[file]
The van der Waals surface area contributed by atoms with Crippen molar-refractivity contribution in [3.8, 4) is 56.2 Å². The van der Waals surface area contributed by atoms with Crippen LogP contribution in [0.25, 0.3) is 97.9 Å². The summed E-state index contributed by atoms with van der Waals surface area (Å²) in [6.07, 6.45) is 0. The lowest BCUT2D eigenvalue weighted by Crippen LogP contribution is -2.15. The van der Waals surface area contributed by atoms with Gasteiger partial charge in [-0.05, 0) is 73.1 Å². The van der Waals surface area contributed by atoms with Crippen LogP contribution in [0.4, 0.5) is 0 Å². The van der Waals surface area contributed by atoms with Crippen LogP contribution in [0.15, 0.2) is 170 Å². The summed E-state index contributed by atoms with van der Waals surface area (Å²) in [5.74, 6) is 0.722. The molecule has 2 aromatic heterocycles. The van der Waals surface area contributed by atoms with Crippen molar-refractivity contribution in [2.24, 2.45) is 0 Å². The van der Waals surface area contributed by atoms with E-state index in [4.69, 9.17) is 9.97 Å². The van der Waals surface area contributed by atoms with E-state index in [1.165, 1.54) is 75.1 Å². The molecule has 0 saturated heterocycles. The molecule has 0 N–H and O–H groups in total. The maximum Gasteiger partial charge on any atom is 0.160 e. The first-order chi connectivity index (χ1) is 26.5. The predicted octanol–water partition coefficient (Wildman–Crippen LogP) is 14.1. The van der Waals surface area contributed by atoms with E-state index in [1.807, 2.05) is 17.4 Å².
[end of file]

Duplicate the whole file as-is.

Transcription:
The van der Waals surface area contributed by atoms with Crippen molar-refractivity contribution in [3.8, 4) is 56.2 Å². The van der Waals surface area contributed by atoms with Crippen LogP contribution in [0.25, 0.3) is 97.9 Å². The summed E-state index contributed by atoms with van der Waals surface area (Å²) in [6.07, 6.45) is 0. The lowest BCUT2D eigenvalue weighted by Crippen LogP contribution is -2.15. The van der Waals surface area contributed by atoms with Gasteiger partial charge in [-0.05, 0) is 73.1 Å². The van der Waals surface area contributed by atoms with Crippen LogP contribution in [0.4, 0.5) is 0 Å². The van der Waals surface area contributed by atoms with Crippen LogP contribution in [0.15, 0.2) is 170 Å². The summed E-state index contributed by atoms with van der Waals surface area (Å²) in [5.74, 6) is 0.722. The molecule has 2 aromatic heterocycles. The van der Waals surface area contributed by atoms with Crippen molar-refractivity contribution in [2.24, 2.45) is 0 Å². The van der Waals surface area contributed by atoms with E-state index in [4.69, 9.17) is 9.97 Å². The van der Waals surface area contributed by atoms with E-state index in [1.165, 1.54) is 75.1 Å². The molecule has 0 saturated heterocycles. The molecule has 0 N–H and O–H groups in total. The maximum Gasteiger partial charge on any atom is 0.160 e. The first-order chi connectivity index (χ1) is 26.5. The predicted octanol–water partition coefficient (Wildman–Crippen LogP) is 14.1. The van der Waals surface area contributed by atoms with E-state index in [1.807, 2.05) is 17.4 Å².